And though Vande Velde and his teammates have been criticized in online forums and social media after admitting to doping — the biggest complaint is that they weren’t sufficiently penalized for their cheating — their collective decision to jump to Slipstream is now widely viewed within the pro peloton as a major step forward in the sport’s long, slow battle to clean itself up from within.

He estimates that when his pro career began in 1998, 98 percent of the peloton was doping; today, he said, it’s the exact inverse. The peloton’s attitude towards doping has flipped, he said, during the span of his career.

That some have vilified Vande Velde and his teammates is a bitter pill to swallow for the Chicago native, given that his offenses, as he swore under oath, last occurred over seven years ago. Since then, he and his teammates believe they’ve been a catalyst for change — that they were among the first to improve an untenable situation.

“I did find it ironic, and I still do, when we were the ones who took the first step, and were getting our asses kicked by people who hadn’t, and we were hanging on the cross. And then we were the ones hanging on the cross again, last year. It was hard to take,” he said. “But I’ve tried to take myself out of the situation many times. And I think we continue to inspire, with our training and our dedication, and what we do in sport, and that’s one of the biggest things. In the bigger picture, I think it’s positive.”

Asked why he didn’t just end his career after winning the USA Pro Challenge — just walk away on top, and retire before the USADA report became public — Vande Velde said he wanted to finish on his own terms.

“I felt I was going to be judged on what I did after my ban, and not before,” he said, “because I think some people still assumed I was still doing things before my ban, and after, it was like, ‘okay, we’ll see what he’s like now that he’s clean.’ It’s ridiculous, but I felt like that. I felt like I had to come back, and lead by example, and hold my head high that I did the right thing.

“That’s the reason I trained hard to go to the Tour. I didn’t need to go to the Tour again. This will be my 22nd grand tour, and that’s a lot. But I felt that would be cowardly. I wanted to go out on my own accord, under my own steam, and say goodbye the way I wanted to say goodbye, to see everybody, and do all the races, for the last time.”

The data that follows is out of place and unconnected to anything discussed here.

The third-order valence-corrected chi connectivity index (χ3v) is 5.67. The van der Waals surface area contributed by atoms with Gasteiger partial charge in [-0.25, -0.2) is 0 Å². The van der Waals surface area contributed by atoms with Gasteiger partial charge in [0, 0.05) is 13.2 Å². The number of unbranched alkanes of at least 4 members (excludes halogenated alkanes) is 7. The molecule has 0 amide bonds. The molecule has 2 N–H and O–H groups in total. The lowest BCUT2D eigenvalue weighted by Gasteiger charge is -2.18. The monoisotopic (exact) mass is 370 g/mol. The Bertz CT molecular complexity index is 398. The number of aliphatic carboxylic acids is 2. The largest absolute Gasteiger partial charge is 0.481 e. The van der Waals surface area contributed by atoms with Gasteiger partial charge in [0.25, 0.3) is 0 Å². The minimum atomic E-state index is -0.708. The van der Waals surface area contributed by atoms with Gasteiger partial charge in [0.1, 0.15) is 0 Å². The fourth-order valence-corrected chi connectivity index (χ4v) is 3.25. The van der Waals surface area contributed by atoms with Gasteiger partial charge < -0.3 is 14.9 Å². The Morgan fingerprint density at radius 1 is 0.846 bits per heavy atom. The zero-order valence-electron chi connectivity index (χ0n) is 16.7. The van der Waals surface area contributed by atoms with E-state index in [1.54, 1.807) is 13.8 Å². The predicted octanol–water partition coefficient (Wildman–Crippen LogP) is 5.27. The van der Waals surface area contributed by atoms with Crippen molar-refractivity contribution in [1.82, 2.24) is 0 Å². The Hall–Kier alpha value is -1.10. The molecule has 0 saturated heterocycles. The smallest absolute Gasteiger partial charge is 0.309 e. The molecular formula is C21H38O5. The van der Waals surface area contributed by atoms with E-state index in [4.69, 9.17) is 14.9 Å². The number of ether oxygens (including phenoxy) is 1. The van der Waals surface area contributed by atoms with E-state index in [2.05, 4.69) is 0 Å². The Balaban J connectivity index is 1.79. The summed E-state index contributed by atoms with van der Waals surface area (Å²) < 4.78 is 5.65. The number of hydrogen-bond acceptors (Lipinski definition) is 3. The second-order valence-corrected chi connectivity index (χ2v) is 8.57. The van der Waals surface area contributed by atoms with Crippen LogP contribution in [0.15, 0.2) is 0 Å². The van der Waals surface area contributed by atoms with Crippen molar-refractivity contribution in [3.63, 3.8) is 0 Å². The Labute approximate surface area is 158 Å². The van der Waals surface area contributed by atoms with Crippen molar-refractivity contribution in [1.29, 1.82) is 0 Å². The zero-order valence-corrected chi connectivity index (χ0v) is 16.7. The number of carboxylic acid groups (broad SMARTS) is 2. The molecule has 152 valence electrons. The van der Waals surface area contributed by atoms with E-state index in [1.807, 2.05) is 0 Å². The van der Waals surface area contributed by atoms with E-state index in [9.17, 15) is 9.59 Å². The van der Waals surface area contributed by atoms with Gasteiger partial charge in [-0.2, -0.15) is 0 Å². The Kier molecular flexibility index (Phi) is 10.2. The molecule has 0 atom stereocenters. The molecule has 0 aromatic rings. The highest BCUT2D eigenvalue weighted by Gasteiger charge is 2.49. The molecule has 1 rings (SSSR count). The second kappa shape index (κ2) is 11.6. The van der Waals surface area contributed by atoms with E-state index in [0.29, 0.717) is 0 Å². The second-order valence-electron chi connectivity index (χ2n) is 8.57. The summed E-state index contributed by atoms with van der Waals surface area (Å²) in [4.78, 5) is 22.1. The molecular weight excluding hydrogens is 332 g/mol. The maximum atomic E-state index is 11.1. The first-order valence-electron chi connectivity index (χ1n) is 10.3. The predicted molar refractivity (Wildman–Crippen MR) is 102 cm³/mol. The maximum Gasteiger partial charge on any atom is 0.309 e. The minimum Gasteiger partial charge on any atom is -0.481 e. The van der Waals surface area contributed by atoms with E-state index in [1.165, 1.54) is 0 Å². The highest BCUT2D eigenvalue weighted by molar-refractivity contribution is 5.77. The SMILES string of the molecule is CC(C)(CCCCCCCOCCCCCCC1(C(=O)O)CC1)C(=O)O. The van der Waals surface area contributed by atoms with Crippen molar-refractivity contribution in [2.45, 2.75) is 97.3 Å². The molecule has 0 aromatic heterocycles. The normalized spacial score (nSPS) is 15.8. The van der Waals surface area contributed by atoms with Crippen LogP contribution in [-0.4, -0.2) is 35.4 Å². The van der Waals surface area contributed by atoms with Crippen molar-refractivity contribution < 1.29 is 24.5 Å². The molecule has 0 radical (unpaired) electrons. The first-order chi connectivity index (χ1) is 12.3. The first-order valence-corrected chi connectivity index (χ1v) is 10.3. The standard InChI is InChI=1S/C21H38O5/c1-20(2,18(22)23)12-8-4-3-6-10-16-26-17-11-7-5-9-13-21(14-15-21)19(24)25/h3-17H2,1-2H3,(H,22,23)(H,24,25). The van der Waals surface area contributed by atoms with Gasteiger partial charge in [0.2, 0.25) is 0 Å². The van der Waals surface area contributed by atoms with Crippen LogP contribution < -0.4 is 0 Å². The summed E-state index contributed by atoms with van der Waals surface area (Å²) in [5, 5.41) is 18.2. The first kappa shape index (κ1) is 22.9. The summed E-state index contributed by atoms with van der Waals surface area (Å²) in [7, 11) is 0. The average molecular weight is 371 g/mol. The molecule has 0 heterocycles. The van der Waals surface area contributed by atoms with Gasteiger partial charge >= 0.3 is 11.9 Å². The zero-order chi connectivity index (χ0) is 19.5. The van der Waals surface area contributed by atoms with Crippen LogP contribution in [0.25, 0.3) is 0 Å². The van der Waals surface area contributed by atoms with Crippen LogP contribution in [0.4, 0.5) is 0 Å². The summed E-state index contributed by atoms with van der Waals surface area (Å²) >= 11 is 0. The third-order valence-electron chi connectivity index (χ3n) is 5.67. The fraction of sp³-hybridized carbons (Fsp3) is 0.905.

Change comes from within

Vande Velde comes to his final Tour on a team stacked with strong GC riders — Hesjedal, Martin, Danielson, and Andrew Talansky — perhaps not vying for the podium, but capable of disrupting the race. The team has a very good chance at winning the stage, and putting Millar in yellow, during Tuesday’s team time trial in Nice. Now 37, Vande Velde is the team’s oldest rider at the Tour.

On Saturday morning, prior to the start of stage 1 in Porto Vecchio, Vande Velde took to Twitter, quoting Samuel Beckett: “Try again, fail again, fail better.”

It was a quote provided by his mother. By not winning often, pro cyclists, Vande Velde explained, “fail” about 99 percent of the time they race. The best they can do, the saying goes, is try to improve upon that failure rate.

It’s a saying that could also speak for the sport’s attempts to clean itself up. Given pro cycling’s history, and its difficulty — particularly the Tour de France — the sport will likely never be free of doping. Recent positive drug tests at the Giro confirm that there will always be those who attempt to cheat the system. Instead, the best pro cycling, or any sport, can do is hope to change the mindset of the majority of its athletes.

And in that effort, Vande Velde sees himself, and his teammates, as pioneers in a movement that started off slow, but has become significant.

“[Doping] is still happening, and we’re still fighting the good fight,” he said. “And we get no credit for that. I’m out there, getting my teeth kicked in. Maybe some of these guys are still doing something, but I’m here, staying my line, being as transparent as possible, and that’s all we can really do. The change all comes from the mentality of the teams, from the inside out. That’s the change. People are pissed off, telling [drug cheats] to get out of the sport. That’s the biggest change. And it’s huge.”

FILED UNDER: Analysis / Tour de France TAGS: / / /

Neal Rogers

Neal Rogers

Neal Rogers is editor in chief of Velo magazine and VeloNews.com. An interest in all things rock 'n' roll led him into music journalism while attending UC Santa Cruz, on the central coast of California. After several post-grad years spent waiting tables, surfing, and mountain biking, he moved to San Francisco, working as a bike messenger, and at a software startup. He moved to Boulder, Colorado, in 2001, taking an editorial internship at VeloNews. He never left. When not traveling the world covering races, he can be found riding his bike, skiing, or attending a concert.